Twelve million, one-hundred thousand results, to be exact. That’s how many direct hits on sales culture best practices come up on Google in less than one second. It seems there are loads of solutions to the age-old problem of how to get sales people to sell more.
Like the latest diet fad, there’s no shortage of writers who sell books, seminars and speaking engagements to unleash their version of how to let the sales beast crush the competition. And like the latest diet fad, there is a short-term adoption of some new idea, thinking or mantra; that’s until something new comes along or the head of sales is summarily dismissed for lots of talk and little results.
Leigh-Ann Clarke, Director of North American Sales for demand generation agency 360 Leads is no stranger to sales cultures. Clarke, who spent 23 years leading sales teams at Yellow Pages Group, has hired, trained, coached and promoted hundreds of sales people through her career. Her view on sales culture is unpretentious in that she believes that a sales culture starts at the very top of an organization. “Clear objectives need to be set and embraced from the top, down. Key activities in the company need to revolve around achieving sales objectives. Period,” says Clarke.
Clarke is adamant that one of the common missing pieces in creating a sales culture links to creating a ‘value story.’ “When the entire company understands the value story and all activities revolve around delivering that value story to every customer, then the sales results will follow.” Clarke cautions however “the value story needs to be a good one. It’s pretty tough to engage a sales team if what they are selling is of poor quality or has no resonance with the potential customer.”
Stuart Lewis is President of Clever Samurai, a marketing and communications agency and sister-company to 360 Leads. Lewis echoes Clarke’s view on the value-story and his team consistently focuses its efforts on creating value-stories for sales teams to communicate.
“We’re presently working with our 360 Leads’ team and their international client in the software space, whose sales people believe their job is to simply demo the product. And while the product is terrific, their customer value proposition is not the focus of their sales dialogue, being buried within mouse-clicks and screen shots being demonstrated,” says Lewis. “Greater success will come when the company better articulates their value story through all their media, and most importantly, their sales team transitions their messaging to showcase their highly compelling customer benefit versus a simple product demo.”
In the 12+ million results to the Google search, countless listings discuss sales training as critical to a sales culture. Clarke views sales training as critical. “The value story must be the core element of any training and everyone in the company must understand what that value story is. The process must be ongoing and updated based on market conditions and product offerings.” Clarke’s view “treats sales professionals as professionals,” as she puts it, “but we need to give them the tools to be successful. Successful sales results can breed a successful sales culture.”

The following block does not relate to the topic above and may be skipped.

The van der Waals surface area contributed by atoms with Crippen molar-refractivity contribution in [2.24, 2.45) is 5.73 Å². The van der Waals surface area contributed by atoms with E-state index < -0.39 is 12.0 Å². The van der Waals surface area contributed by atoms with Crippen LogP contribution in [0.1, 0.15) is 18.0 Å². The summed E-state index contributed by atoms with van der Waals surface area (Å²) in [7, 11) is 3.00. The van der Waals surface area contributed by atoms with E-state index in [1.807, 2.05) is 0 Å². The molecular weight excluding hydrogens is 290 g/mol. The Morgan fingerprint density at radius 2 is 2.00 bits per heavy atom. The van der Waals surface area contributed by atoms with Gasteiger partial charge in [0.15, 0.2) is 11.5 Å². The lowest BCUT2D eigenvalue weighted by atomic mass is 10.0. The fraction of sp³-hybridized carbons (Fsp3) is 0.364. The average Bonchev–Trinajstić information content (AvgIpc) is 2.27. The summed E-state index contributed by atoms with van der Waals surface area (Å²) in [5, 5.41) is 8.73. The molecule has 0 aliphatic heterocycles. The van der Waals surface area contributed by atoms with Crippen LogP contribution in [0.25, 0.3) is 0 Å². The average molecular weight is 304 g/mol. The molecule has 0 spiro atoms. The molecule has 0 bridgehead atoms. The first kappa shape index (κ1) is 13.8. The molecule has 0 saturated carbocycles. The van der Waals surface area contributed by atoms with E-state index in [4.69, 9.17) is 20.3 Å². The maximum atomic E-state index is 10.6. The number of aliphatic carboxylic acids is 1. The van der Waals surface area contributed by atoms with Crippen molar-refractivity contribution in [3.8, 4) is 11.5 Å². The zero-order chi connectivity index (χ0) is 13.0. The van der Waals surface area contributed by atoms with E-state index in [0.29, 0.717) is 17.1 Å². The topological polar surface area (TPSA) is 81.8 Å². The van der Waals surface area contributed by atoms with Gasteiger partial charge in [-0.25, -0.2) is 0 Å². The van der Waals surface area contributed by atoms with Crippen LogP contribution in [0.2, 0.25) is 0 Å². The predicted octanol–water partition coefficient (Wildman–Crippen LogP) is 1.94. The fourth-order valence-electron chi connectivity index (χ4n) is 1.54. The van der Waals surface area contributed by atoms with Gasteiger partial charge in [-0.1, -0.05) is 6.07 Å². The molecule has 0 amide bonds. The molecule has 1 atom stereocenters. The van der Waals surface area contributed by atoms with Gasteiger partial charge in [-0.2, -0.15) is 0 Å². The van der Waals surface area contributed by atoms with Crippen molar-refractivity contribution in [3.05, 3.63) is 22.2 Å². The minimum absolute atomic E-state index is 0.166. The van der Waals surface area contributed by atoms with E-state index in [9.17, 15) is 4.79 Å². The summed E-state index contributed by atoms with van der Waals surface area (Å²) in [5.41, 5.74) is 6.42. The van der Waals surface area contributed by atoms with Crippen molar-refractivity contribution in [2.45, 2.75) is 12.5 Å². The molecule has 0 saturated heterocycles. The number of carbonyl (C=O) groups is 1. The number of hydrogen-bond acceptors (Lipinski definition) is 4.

“It’s leadership’s role, with the support of marketing, to help craft that value-story,” comments Lewis. “However, there are often major disconnects between sales and marketing, which yield to a compromised sales culture and comprised sales results.”
A global study, conducted by 360 Leads, surveyed 325 c-level managers, sales executives and marketing leaders. The study which is available at the 360 Leads’ website, published as The Black Report, cited that only 17.3% of respondents were meeting their sales lead generation targets. Interestingly, 72.8% of companies with the best lead generation results have a well-defined, clearly articulated value proposition. They know their story, and how to tell it.
The Black Report highlights that marketing professionals say their lead generation activities are 35% more successful than sales professionals think they are. And, the disconnect doesn’t stop there. Marketing and sales differ on most every measure, except for one. They both believe and agree that the biggest factor impacting company sales performance is internal issues.
Both Lewis and Clarke see clients struggle with internal issues, putting them in the awkward spot of sometimes telling their clients the painful truth—their clients’ people are getting in the way of progress and sometimes that progress is impeded from the top. “Effective people management will always be a core driver of business success. The key to building the right sales culture includes actually hiring the right people to begin with,” says Lewis.
Clarke understands all too well that “sales is hard. You have to keep a lot of different balls in the air. You have to know how to manage the customer conversation to deliver the value-story in a fluid and honest manner. It takes a special work ethic that connects to the emotion of a win or loss and the meeting of sales targets. There is so much riding on what sales people do and company leadership needs to embrace and foster a culture where sales teams are motivated to perform because they believe their mouse trap is simply the best mouse trap there is.”
In the case of the international software client, their mouse trap really is the best in their space. “Their CEO has personally championed the development of their sales culture and their value story. He understands the critical importance of his leadership and that business growth depends on selling effectively,” adds Lewis.
If you ask Leigh-Ann Clarke what’s the most important thing that she is doing at 360 Leads to support her sales culture, her answer is very clear: “stay on message.”